China investigates Ericsson over patent licensing complaints

Chinese officials are investigating Ericsson over patent licensing complaints. (Pixabay)

Last Friday, Chinese investigators raided Ericsson’s offices in Beijing after receiving complaints about the licensing fees that Ericsson charges phone makers.

Amid the background of increased global tension over Chinese vendors' 5G technology being banned by the U.S. and other countries, officials from China's State Administration for Market Regulation (SAMR) are looking into Ericsson's patent licensing practices after receiving complaints, according to The Wall Street Journal.

In an email to FierceTelecom, an Ericsson spokesman confirmed that the company was under investigation by SAMR.

"Ericsson can confirm that the Chinese SAMR has formally initiated an investigation due to complaints against Ericsson’s IPR licensing practices in China. Ericsson is fully cooperating with the investigation and will refrain from further comments while it is ongoing.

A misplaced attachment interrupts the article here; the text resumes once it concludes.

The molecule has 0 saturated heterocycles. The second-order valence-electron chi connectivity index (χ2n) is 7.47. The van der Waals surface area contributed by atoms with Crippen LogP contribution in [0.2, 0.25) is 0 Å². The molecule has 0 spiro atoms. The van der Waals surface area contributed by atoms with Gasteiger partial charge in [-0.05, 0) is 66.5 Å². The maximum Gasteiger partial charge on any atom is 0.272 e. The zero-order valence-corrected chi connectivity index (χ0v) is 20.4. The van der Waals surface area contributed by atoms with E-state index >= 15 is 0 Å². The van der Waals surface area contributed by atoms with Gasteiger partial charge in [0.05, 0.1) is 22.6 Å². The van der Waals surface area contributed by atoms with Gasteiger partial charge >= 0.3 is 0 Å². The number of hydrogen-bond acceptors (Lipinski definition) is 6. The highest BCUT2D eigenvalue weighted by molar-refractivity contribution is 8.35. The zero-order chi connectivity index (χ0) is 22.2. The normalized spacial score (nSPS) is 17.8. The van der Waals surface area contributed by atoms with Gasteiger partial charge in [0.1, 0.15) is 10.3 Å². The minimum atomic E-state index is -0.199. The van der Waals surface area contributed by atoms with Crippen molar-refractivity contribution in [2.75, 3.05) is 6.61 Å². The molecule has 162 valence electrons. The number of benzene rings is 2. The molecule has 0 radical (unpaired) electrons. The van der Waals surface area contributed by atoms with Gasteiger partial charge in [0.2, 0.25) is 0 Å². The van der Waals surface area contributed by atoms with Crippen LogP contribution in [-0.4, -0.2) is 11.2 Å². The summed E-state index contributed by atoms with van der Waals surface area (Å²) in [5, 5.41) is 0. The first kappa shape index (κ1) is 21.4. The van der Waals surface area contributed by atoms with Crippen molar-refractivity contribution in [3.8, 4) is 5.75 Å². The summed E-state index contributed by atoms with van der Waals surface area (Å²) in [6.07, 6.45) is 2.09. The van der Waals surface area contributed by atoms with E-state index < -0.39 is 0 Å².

"At Ericsson, we license our industry leading patent portfolio on FRAND (Fair, Reasonable and Non-Discriminatory) terms and conditions and have always been committed to these FRAND principles."

Last month Ericsson claimed to have 49,000 patents, while Huawei counted 87,805 in its 2018 annual report.

The Wall Street Journal said that roughly 20 SAMR officers raided Ericsson's Beijing offices on Friday. Earlier this year, Chinese mobile phone makers complained about Ericsson’s licensing practices. Chinese media reports implied that licensing fees paid to Ericsson would increase with the rollout of 5G technologies and services.

China's People's Posts and Telecommunications News said in an online report that Chinese smartphone vendors were concerned that Ericsson would impose 5G patent fees on top of the current fees for 3G and 4G technologies.

China-based Huawei is battling Apple as the world's second-largest smartphone maker behind Samsung.

RELATED: Huawei files suit against U.S. as dispute around equipment intensifies

Last month, Huawei filed a lawsuit against the U.S. government challenging a recently passed law that bans federal agencies from buying Huawei products. 

According to a March report by Dell'Oro Group, Huawei was the top vendor globally in the wireless packet core (WPC) market last year while rivals Ericsson and Nokia rounded out the top-three spots. A February report by Dell'Oro said that Huawei was the largest global equipment service provider last year with more than a 30% market share.